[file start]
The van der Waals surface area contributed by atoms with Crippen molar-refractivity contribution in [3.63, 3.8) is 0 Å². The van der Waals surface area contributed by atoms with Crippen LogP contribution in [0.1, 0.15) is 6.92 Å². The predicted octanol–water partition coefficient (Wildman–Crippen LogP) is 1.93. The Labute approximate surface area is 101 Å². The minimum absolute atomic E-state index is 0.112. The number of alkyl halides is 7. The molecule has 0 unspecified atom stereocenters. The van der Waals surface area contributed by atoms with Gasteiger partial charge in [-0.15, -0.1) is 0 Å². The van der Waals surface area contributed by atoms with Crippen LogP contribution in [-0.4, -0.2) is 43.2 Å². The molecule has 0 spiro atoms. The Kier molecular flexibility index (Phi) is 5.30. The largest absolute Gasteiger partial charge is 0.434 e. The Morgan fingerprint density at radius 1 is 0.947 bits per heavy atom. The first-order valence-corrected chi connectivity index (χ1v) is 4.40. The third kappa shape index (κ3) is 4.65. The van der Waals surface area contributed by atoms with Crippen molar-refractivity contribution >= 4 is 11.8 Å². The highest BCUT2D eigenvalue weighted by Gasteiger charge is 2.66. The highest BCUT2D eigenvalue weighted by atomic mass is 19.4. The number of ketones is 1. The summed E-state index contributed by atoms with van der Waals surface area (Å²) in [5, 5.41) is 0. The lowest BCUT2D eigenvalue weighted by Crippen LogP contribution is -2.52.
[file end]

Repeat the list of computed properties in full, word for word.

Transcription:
The van der Waals surface area contributed by atoms with Crippen molar-refractivity contribution in [3.63, 3.8) is 0 Å². The van der Waals surface area contributed by atoms with Crippen LogP contribution in [0.1, 0.15) is 6.92 Å². The predicted octanol–water partition coefficient (Wildman–Crippen LogP) is 1.93. The Labute approximate surface area is 101 Å². The minimum absolute atomic E-state index is 0.112. The number of alkyl halides is 7. The molecule has 0 unspecified atom stereocenters. The van der Waals surface area contributed by atoms with Gasteiger partial charge in [-0.15, -0.1) is 0 Å². The van der Waals surface area contributed by atoms with Crippen LogP contribution in [-0.4, -0.2) is 43.2 Å². The molecule has 0 spiro atoms. The Kier molecular flexibility index (Phi) is 5.30. The largest absolute Gasteiger partial charge is 0.434 e. The Morgan fingerprint density at radius 1 is 0.947 bits per heavy atom. The first-order valence-corrected chi connectivity index (χ1v) is 4.40. The third kappa shape index (κ3) is 4.65. The van der Waals surface area contributed by atoms with Crippen molar-refractivity contribution >= 4 is 11.8 Å². The highest BCUT2D eigenvalue weighted by Gasteiger charge is 2.66. The highest BCUT2D eigenvalue weighted by atomic mass is 19.4. The number of ketones is 1. The summed E-state index contributed by atoms with van der Waals surface area (Å²) in [5, 5.41) is 0. The lowest BCUT2D eigenvalue weighted by Crippen LogP contribution is -2.52.